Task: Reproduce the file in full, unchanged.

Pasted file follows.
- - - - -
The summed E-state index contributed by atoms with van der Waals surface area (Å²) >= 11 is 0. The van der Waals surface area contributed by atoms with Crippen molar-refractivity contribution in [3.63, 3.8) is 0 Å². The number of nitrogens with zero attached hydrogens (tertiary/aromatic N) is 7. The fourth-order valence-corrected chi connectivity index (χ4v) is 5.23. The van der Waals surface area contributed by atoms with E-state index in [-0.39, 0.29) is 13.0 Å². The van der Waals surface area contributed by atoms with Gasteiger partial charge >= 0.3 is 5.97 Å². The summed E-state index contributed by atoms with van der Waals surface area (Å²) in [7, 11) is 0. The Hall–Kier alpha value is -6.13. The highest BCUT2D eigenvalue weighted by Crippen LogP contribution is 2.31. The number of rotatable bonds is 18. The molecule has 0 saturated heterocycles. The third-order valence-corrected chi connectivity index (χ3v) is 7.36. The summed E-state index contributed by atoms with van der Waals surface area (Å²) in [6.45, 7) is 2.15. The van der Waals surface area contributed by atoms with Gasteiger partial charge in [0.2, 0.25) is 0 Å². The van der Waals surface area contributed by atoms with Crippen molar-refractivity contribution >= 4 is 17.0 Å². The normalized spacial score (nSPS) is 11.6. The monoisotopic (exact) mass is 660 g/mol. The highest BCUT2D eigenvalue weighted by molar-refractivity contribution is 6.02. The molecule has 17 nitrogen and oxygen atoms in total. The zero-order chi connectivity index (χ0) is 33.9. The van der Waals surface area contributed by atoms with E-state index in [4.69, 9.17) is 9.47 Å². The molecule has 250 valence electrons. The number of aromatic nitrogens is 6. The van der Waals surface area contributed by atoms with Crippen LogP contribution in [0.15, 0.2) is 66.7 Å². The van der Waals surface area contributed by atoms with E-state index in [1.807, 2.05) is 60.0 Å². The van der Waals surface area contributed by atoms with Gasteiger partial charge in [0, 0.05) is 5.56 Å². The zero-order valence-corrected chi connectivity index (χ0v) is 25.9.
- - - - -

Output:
The summed E-state index contributed by atoms with van der Waals surface area (Å²) >= 11 is 0. The van der Waals surface area contributed by atoms with Crippen molar-refractivity contribution in [3.63, 3.8) is 0 Å². The number of nitrogens with zero attached hydrogens (tertiary/aromatic N) is 7. The fourth-order valence-corrected chi connectivity index (χ4v) is 5.23. The van der Waals surface area contributed by atoms with E-state index in [-0.39, 0.29) is 13.0 Å². The van der Waals surface area contributed by atoms with Gasteiger partial charge >= 0.3 is 5.97 Å². The summed E-state index contributed by atoms with van der Waals surface area (Å²) in [7, 11) is 0. The Hall–Kier alpha value is -6.13. The highest BCUT2D eigenvalue weighted by Crippen LogP contribution is 2.31. The number of rotatable bonds is 18. The molecule has 0 saturated heterocycles. The third-order valence-corrected chi connectivity index (χ3v) is 7.36. The summed E-state index contributed by atoms with van der Waals surface area (Å²) in [6.45, 7) is 2.15. The van der Waals surface area contributed by atoms with Gasteiger partial charge in [0.2, 0.25) is 0 Å². The van der Waals surface area contributed by atoms with Crippen molar-refractivity contribution >= 4 is 17.0 Å². The normalized spacial score (nSPS) is 11.6. The monoisotopic (exact) mass is 660 g/mol. The highest BCUT2D eigenvalue weighted by molar-refractivity contribution is 6.02. The molecule has 17 nitrogen and oxygen atoms in total. The zero-order chi connectivity index (χ0) is 33.9. The van der Waals surface area contributed by atoms with E-state index in [4.69, 9.17) is 9.47 Å². The molecule has 250 valence electrons. The number of aromatic nitrogens is 6. The van der Waals surface area contributed by atoms with Crippen LogP contribution in [0.15, 0.2) is 66.7 Å². The van der Waals surface area contributed by atoms with E-state index in [1.807, 2.05) is 60.0 Å². The van der Waals surface area contributed by atoms with Gasteiger partial charge in [0, 0.05) is 5.56 Å². The zero-order valence-corrected chi connectivity index (χ0v) is 25.9.